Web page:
WASHINGTON ― Raytheon and Lockheed Martin’s joint venture for the Javelin has completed production of its first F-Model of the shoulder-fired anti-tank weapon, meant to be more lethal against advanced armor and soft targets, the companies announced Wednesday.
Though there’s no contract for international customers yet, Poland could be in line to be the first. The European country recently completed negotiations with the U.S. to buy 180 Javelin missiles and 60 launchers for its paramilitary Territorial Defence Forces, launched in 2016 amid tensions with Russia.
“I believe that the Poland case actually hasn’t been determined which way it’s going to go yet, so they could make the F-Model available to them, or they could take the E-Models out of stock,” said Javelin Joint Venture Vice President Dave Pantano. “That would be up to the government-to-government process to make that determination.”
The weapon’s final assembly takes place in Troy, Alabama, with 511 in the first lot and deliveries to U.S. government set for this fall.
The new model, also known as FGM-148F, has an advanced multipurpose warhead that combines charges to defeat explosive-reactive armor, and it has a fragmenting steel case for striking unarmored and lightly armored targets, according to the team. Its new command launch unit boasts a reduction in weight and an improved target tracker.
“The warhead now combines multiple effects into one,” Pantano said. “It multiplies fragmentation, as well as the standard high-explosive anti-tank [charge]. So now the war fighters are prepared for any mission, without having to switch out different rounds for different targets.”
Taiwan drew an immediate protest from China last year when the former asked to purchase more than 100 tanks from the U.S., along with air defense and Javelin systems. (Several kinds of Chinese-made tanks have been reportedly seen with explosive-reactive armor.)
European allies with an eye on Russian armored vehicles are likely to be interested in the F-Model, according to James Hasik, a defense industry analyst and senior research fellow at George Mason University.
“This is definitely about Russian armor. The Javelin is, by all accounts I’ve heard, a great weapon, but recent developments in active protection systems may lend some concern for its continued ability to reliably destroy tanks. I’d encourage any defense ministry in Europe, but especially those along the eastern frontier, to buy a lot of those or a similar weapon," Hasik told Defense News.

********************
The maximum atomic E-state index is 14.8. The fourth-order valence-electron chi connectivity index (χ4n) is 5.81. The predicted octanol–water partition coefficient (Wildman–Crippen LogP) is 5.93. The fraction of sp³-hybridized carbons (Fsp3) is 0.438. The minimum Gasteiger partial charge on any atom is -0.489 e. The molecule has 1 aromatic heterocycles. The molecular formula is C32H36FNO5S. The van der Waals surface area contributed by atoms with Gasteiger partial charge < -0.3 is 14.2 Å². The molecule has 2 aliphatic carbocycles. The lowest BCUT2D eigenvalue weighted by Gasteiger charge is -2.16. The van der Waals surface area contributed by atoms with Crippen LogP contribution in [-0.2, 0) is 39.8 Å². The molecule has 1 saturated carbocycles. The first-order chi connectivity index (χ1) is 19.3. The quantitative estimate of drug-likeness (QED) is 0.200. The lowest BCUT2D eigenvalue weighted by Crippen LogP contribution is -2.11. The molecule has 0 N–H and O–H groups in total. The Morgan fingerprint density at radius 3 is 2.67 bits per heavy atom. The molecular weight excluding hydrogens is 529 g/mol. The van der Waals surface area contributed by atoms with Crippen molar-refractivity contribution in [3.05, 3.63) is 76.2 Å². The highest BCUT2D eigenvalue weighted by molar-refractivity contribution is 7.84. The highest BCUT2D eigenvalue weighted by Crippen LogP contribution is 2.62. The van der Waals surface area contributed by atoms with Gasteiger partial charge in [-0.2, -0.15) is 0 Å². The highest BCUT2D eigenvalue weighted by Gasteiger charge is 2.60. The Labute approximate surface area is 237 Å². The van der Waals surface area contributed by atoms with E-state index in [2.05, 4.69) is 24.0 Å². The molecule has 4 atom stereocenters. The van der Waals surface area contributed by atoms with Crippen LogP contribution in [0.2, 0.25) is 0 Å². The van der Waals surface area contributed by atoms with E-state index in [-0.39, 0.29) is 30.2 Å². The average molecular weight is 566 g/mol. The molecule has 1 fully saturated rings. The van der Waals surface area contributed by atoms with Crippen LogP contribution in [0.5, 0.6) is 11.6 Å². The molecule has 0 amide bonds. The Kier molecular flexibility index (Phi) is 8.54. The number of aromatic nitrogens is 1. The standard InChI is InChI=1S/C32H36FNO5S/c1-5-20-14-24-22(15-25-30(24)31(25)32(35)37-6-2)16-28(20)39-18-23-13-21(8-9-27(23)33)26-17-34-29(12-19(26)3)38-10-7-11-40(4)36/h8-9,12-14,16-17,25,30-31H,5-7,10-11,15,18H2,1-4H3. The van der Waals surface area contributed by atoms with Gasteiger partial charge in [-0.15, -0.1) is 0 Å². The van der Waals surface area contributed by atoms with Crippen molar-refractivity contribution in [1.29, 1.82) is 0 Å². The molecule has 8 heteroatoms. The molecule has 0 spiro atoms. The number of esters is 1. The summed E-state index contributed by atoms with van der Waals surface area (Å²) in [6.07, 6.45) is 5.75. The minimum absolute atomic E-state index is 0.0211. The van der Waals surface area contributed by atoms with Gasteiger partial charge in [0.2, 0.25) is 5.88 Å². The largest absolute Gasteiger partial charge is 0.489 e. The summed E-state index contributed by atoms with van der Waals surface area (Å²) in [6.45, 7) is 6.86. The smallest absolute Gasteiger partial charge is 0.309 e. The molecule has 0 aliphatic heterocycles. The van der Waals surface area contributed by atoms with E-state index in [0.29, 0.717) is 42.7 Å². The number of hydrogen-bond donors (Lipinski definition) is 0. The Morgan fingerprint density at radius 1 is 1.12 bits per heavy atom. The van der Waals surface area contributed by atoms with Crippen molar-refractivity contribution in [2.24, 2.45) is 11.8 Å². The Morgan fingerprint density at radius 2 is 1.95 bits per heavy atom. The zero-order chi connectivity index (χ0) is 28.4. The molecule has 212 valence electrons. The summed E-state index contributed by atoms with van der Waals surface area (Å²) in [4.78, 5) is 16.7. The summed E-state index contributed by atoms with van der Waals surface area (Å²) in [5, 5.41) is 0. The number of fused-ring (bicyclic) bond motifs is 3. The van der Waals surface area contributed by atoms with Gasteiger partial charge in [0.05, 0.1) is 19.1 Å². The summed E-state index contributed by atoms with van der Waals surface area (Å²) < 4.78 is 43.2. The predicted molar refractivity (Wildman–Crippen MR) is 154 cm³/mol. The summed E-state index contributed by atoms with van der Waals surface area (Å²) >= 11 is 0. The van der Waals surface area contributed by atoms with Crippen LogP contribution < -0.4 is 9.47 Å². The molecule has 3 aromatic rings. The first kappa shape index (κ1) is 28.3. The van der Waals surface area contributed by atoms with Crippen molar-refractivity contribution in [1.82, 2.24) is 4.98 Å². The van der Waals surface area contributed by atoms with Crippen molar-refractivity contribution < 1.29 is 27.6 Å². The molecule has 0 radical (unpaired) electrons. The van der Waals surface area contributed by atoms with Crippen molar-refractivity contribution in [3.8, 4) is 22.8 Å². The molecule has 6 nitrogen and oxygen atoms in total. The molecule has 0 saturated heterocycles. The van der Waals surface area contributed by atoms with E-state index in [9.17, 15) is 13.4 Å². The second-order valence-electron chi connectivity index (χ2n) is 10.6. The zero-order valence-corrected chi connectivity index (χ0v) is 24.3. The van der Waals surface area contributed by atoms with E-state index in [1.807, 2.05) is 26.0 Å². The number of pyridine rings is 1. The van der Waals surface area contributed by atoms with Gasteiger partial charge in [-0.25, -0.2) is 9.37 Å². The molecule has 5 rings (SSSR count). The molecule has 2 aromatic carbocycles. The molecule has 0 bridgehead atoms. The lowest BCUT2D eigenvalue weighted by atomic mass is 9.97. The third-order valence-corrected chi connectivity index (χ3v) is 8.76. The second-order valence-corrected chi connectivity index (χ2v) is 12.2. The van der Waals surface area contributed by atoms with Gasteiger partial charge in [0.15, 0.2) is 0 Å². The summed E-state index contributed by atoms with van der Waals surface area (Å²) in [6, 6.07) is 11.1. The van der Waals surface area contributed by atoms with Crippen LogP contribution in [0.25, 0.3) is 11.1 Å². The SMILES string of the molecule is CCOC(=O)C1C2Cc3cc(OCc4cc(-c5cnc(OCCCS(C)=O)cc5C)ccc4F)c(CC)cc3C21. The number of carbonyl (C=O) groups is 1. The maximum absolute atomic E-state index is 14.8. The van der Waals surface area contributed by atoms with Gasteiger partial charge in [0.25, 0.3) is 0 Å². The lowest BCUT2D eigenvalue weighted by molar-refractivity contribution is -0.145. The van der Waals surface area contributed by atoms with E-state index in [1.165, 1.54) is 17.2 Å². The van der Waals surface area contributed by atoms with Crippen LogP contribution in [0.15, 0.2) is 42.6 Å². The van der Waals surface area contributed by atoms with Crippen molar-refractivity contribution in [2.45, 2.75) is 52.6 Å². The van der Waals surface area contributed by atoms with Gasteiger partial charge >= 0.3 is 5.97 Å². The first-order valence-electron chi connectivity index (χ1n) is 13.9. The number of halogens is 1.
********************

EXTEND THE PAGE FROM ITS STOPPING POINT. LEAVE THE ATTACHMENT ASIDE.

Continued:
“I should also note that the dual-purpose warhead is a welcome feature. The infantry ideally should have a single weapon for engaging multiple types of target. That’s less essential with other arms, which may have a few more seconds to think about how to react, and more carrying capacity for multiple types of weapons.”
Polish Defence Minister Mariusz Błaszczak announced in a tweet last month that talks to buy Javelins were complete and that Warsaw was working to get more light anti-tank missiles. “This is not the end of strengthening these abilities,” he said.
Days earlier, the U.S. Defense Security Cooperation Agency announced that Poland was cleared to buy the Javelin missiles and 79 command launch units for $100 million. The sale will help Poland “build its long-term defense capacity to defend its sovereignty and territorial integrity,” DSCA said.
Domestically, the Pentagon last year awarded the joint venture a production contract for 2,100 F-Model missiles after passing qualification tests. The full-rate production agreement for the FGM-148F replaced the FMG-148E (Block 1).
The president’s fiscal 2021 budget request in February asked Congress for $210 million, or 773 Javelin missiles for the Army and 98 for the Marine Corps; that’s up from the $163 million Congress enacted in FY20.
In October, the U.S. Army delayed plans to integrate the Javelin atop the Stryker combat vehicle over problems were discovered in connecting the weapon to the vehicle’s remote weapons station. The Army also plans to mount a 30mm cannon on the vehicle.
Officials with the joint venture expect to restart the Stryker efforts this summer or early fall.
Also last year, an Estonian robot at Redstone Arsenal Test Center in Alabama test-fired the missile using a Kongsberg remote launcher on an unmanned ground vehicle. The Titan unmanned ground vehicle was built by Qinetiq North America and the Estonian company Milrem Robotics.
Joe Gould is senior Pentagon reporter for Defense News, covering the intersection of national security policy, politics and the defense industry.